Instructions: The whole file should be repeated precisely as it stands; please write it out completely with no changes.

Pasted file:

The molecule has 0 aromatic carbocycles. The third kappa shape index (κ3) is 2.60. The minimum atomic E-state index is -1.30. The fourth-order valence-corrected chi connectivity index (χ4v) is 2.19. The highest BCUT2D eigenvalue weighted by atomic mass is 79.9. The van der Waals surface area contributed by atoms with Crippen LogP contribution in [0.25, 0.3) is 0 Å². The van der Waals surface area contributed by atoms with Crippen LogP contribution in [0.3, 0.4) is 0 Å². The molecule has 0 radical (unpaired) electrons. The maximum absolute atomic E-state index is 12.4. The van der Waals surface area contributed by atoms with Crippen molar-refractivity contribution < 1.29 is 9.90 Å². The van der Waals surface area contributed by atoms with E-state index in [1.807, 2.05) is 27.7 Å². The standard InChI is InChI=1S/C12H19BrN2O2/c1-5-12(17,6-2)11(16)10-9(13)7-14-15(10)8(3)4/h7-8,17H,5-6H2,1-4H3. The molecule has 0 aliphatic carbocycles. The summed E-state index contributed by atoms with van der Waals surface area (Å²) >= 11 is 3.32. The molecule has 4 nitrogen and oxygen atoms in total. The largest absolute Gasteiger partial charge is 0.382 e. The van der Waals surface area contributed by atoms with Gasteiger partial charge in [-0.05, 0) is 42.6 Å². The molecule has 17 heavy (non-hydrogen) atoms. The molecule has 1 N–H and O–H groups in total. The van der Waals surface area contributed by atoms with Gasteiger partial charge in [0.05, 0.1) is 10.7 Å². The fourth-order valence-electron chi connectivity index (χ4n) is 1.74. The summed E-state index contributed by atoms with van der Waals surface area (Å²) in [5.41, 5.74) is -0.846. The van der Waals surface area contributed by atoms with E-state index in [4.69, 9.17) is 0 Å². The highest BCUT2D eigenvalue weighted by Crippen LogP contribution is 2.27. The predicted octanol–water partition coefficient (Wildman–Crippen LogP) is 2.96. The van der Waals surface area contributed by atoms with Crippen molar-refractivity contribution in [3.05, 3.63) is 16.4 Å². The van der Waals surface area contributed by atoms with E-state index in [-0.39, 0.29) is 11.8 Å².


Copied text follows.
The molecule has 0 aromatic carbocycles. The third kappa shape index (κ3) is 2.60. The minimum atomic E-state index is -1.30. The fourth-order valence-corrected chi connectivity index (χ4v) is 2.19. The highest BCUT2D eigenvalue weighted by atomic mass is 79.9. The van der Waals surface area contributed by atoms with Crippen LogP contribution in [0.25, 0.3) is 0 Å². The van der Waals surface area contributed by atoms with Crippen LogP contribution in [0.3, 0.4) is 0 Å². The molecule has 0 radical (unpaired) electrons. The maximum absolute atomic E-state index is 12.4. The van der Waals surface area contributed by atoms with Crippen molar-refractivity contribution < 1.29 is 9.90 Å². The van der Waals surface area contributed by atoms with E-state index in [1.807, 2.05) is 27.7 Å². The standard InChI is InChI=1S/C12H19BrN2O2/c1-5-12(17,6-2)11(16)10-9(13)7-14-15(10)8(3)4/h7-8,17H,5-6H2,1-4H3. The molecule has 0 aliphatic carbocycles. The summed E-state index contributed by atoms with van der Waals surface area (Å²) >= 11 is 3.32. The molecule has 4 nitrogen and oxygen atoms in total. The largest absolute Gasteiger partial charge is 0.382 e. The van der Waals surface area contributed by atoms with Gasteiger partial charge in [-0.05, 0) is 42.6 Å². The molecule has 17 heavy (non-hydrogen) atoms. The molecule has 1 N–H and O–H groups in total. The van der Waals surface area contributed by atoms with Gasteiger partial charge in [0.05, 0.1) is 10.7 Å². The fourth-order valence-electron chi connectivity index (χ4n) is 1.74. The summed E-state index contributed by atoms with van der Waals surface area (Å²) in [5.41, 5.74) is -0.846. The van der Waals surface area contributed by atoms with E-state index in [4.69, 9.17) is 0 Å². The highest BCUT2D eigenvalue weighted by Crippen LogP contribution is 2.27. The predicted octanol–water partition coefficient (Wildman–Crippen LogP) is 2.96. The van der Waals surface area contributed by atoms with Crippen molar-refractivity contribution in [3.05, 3.63) is 16.4 Å². The van der Waals surface area contributed by atoms with E-state index in [-0.39, 0.29) is 11.8 Å².